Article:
I was underworked, sadly for the context. The days were nine hours long because the Somalis stopped for prayer breaks and had an hour for lunch. Lunch for the internationals was brought from the guesthouse in little metal lunchboxes, and was usually rice or pasta with fish or vegetables. I ate on the balcony. January and February is winter in Somaliland so it was not as hot as envisioned; I usually wore a jumper or jacket.

Free time in Hargeisa was a different beast. Much of my week revolved around managing long stretches of time with nothing to do. Normally something to be maximised and looked forward to, here it was not exactly avoided but was certainly treated warily. Going out to a restaurant or friend’s compound was possible, but only around once a week, if that. Otherwise we were confined to the guesthouse. On my one excursion out of the office to a conference at a hotel I met a middle-aged man working for one of the EU’s maritime organs. He had been in Hargeisa for a year and a half and compared it unfavourably with being in prison. “At least there you know you didn’t choose to be there,” he said, half joking.

As an introvert I coped better than many; I read a lot, wrote, listened to music, ran on a treadmill for the first time. On the weekends I sat outside in the sun and watched with delight the weaver birds, Borussia Dortmund yellow and black, building their magical cocoons in the tree, being reminded of poring over my dad’s bird books as a child. One of the seven cats, Elán, the largest, oldest, and most domesticated, adopted me. He had belonged de facto to the previous Country Director and clearly missed the attention. I remember her saying that the cats were therapeutic, and they were: as I stroked Elán, feeling how fluid and cephalopodic he was compared to a dog, it occurred to me that living in such a conservative society meant physical contact was absolutely minimal. I would occasionally shake hands with other men, and that was it. Elán demanded my attention, sitting on my laptop keyboard or shoving himself against my book until I tickled his ears or chin, at which he would sink his claws into my legs in delight and start purring like a helicopter.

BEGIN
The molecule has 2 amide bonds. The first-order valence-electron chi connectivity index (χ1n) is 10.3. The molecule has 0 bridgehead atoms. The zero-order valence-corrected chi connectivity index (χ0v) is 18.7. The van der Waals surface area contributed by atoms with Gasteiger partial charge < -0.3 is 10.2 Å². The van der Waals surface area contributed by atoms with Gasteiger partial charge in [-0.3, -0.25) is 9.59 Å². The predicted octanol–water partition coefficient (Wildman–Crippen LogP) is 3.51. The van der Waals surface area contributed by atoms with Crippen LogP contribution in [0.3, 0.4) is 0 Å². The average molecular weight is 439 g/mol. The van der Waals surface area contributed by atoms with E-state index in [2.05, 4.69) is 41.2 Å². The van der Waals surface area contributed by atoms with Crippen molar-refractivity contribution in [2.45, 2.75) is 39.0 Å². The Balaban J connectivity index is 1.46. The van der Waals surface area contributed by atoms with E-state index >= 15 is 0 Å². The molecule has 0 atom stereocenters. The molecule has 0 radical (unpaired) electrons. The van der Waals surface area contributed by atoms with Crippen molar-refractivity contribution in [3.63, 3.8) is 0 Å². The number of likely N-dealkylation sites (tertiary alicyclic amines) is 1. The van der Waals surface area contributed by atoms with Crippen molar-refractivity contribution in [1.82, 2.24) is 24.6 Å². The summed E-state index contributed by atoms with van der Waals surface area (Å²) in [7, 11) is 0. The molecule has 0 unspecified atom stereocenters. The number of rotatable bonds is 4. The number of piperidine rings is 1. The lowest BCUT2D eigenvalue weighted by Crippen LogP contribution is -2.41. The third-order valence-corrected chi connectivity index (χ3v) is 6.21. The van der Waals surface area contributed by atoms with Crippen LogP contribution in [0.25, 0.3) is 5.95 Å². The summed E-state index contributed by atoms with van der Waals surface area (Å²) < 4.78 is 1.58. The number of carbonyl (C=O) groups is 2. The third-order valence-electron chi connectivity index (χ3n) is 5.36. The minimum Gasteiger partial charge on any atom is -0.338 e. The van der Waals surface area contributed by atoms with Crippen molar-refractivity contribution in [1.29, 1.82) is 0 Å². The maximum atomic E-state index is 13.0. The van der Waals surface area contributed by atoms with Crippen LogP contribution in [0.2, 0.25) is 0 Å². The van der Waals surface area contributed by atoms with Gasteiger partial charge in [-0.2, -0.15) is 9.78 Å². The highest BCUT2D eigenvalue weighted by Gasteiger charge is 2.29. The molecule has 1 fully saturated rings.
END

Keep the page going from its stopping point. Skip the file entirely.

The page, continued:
I was happier. The weather was good, the food was good, the Somalis were lovely. Work was a little slow but I was glad to be away from the politics of Nairobi. Hargeisa began to grow on me: it has restaurants and coffee shops, good ones, and I had a couple of friends in other organisations. I would go over to Mine Action Group or HALO and drink smuggled whiskey on their rooves, listening to the de-miners swapping stories about Afghanistan and Iraq and partaking in the curious self-effacing humour of the humanitarian community. The curfew was 9pm, unless you had an armoured car, which, as I heard no end of, HALO did and we didn’t. I rode in one a couple of times: they look normal, but the doors are so heavy it takes two hands to move them.